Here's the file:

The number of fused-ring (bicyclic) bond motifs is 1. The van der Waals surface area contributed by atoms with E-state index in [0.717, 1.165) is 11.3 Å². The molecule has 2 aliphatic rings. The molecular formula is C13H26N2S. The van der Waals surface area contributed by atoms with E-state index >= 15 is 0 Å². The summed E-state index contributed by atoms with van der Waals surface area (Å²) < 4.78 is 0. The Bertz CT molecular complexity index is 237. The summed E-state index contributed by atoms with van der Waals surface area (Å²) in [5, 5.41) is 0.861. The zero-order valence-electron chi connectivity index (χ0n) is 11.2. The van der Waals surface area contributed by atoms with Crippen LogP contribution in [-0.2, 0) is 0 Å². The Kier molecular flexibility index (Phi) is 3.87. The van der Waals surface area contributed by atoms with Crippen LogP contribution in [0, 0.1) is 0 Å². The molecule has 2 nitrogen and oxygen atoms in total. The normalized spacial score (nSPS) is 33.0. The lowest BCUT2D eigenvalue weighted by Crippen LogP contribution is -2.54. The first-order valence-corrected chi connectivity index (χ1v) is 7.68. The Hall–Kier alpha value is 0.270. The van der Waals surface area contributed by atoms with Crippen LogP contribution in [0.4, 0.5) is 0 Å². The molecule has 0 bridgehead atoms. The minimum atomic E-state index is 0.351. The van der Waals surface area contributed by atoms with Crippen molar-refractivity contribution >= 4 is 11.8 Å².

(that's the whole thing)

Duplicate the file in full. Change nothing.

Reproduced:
The number of fused-ring (bicyclic) bond motifs is 1. The van der Waals surface area contributed by atoms with E-state index in [0.717, 1.165) is 11.3 Å². The molecule has 2 aliphatic rings. The molecular formula is C13H26N2S. The van der Waals surface area contributed by atoms with E-state index >= 15 is 0 Å². The summed E-state index contributed by atoms with van der Waals surface area (Å²) < 4.78 is 0. The Bertz CT molecular complexity index is 237. The summed E-state index contributed by atoms with van der Waals surface area (Å²) in [5, 5.41) is 0.861. The zero-order valence-electron chi connectivity index (χ0n) is 11.2. The van der Waals surface area contributed by atoms with Crippen LogP contribution in [-0.2, 0) is 0 Å². The Kier molecular flexibility index (Phi) is 3.87. The van der Waals surface area contributed by atoms with Crippen LogP contribution in [0, 0.1) is 0 Å². The molecule has 2 nitrogen and oxygen atoms in total. The normalized spacial score (nSPS) is 33.0. The lowest BCUT2D eigenvalue weighted by Crippen LogP contribution is -2.54. The first-order valence-corrected chi connectivity index (χ1v) is 7.68. The Hall–Kier alpha value is 0.270. The van der Waals surface area contributed by atoms with Crippen LogP contribution in [0.4, 0.5) is 0 Å². The molecule has 0 bridgehead atoms. The minimum atomic E-state index is 0.351. The van der Waals surface area contributed by atoms with Crippen molar-refractivity contribution >= 4 is 11.8 Å².